The article explains the difference between Fee and Dividend as against Cap and Trade and may help clear up confusion between those two approaches which has been carefully fostered by deceitful disunderstanding and disinterpretation.

        The anti-fossil-carbon fee is intended to rise high enough over time to torture the merchants of carbon into raising their prices to keep up with it to the extent of torturing people into not buying fossil carbon based anything because the fee-jacked price will be made too torturously high to afford. The goal is to exterminate the fossil carbon industries through price-torture.

        The “dividend” part of it is to send equal shares of the raised fee-torture money back to every legal resident so they can either buy things made with less or no fossil carbon so the money will go farther . . . or buy things based on fossil carbon so the money will be eaten right back up in carbon-torture fees and go almost nowhere at all. By torturing the price of everything dependent on fossil carbon above what people can afford, people will be default-forced to turn to less torture-priced low-fossil or no-fossil alternatives.

        Obviously the same Lords of Carbon who write these pro-fossil laws to begin with will also obstruct Fee and Dividend as long as they possibly can. That is why a One Hundred Million Man Boycott is necessary starting now to try to degrade and attrit the revenue streams, and hence the political power, of the Lords of Carbon till they are made too weak to prevent the application of carbon fee and dividend.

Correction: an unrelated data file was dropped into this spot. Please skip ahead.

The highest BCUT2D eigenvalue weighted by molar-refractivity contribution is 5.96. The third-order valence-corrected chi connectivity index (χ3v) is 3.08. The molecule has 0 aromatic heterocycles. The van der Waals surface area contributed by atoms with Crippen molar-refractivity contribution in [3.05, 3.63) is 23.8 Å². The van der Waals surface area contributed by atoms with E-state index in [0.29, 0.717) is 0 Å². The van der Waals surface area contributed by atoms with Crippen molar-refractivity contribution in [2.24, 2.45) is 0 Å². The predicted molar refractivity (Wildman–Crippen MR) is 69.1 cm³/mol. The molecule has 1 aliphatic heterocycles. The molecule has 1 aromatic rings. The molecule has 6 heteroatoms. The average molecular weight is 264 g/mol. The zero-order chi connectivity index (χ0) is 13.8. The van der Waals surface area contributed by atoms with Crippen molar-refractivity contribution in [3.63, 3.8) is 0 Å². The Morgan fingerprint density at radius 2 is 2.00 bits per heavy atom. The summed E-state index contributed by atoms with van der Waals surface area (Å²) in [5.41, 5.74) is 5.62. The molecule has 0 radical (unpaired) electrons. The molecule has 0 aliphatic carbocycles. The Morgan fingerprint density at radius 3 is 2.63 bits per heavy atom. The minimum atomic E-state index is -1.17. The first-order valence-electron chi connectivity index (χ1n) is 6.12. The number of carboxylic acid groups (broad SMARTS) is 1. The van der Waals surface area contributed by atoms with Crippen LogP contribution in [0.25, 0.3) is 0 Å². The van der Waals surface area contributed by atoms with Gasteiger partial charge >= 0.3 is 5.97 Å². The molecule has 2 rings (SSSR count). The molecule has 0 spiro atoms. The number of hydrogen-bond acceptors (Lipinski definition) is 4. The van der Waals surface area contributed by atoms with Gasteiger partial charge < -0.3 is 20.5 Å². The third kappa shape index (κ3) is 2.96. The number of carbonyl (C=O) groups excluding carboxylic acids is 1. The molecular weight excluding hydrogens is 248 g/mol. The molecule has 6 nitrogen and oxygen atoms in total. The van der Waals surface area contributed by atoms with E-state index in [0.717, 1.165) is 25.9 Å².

Here is the link.

        1. different clue

          And no, it certainly won’t work in a Free Trade world. The only way it would work is if America FIRST disavows every Free Trade Agreement it is currently trapped in, and then BANS ALL ECONOMIC CONTACT between America and countries which do not adopt the exact same Fee and Dividend anti-carbon torture plan.

          Till that happens, you can forget about any action of any sort whatsoever to control carbon skydumping and the pipelines and coal mines which make it possible.

        2. different clue

          (Technically, I think Hansen considers coal the greatest danger, so he would set the carbon fee-of-first-sale high enough to exterminate the thermal coal industry within a reasonable time span. Whereas the oil and gas industry would still persist shrunken down to small enough a size to where they can’t kick us around any more.)

    2. jrs

      honestly you are probably going to have a HARDER time convincing people about carbon taxes than to not yell at hippies, and yes I have seen the proposals where tax increases are then redistributed back as checks etc. so as not to hurt the poor (or middle class either depending etc.). This is humane and what any good leftist does of course, but popular seems like it may have a way to go. It’s not easy to convince people to pay more taxes for something so abstract (and like I said this can be offset and redistribute as well but). I think carbon taxes are a decent way of dealing with the problem mind you. Protests provide a rallying point, a sympathetic human side, etc. in a way arguing tax policy doesn’t either.

    3. FluffytheObeseCat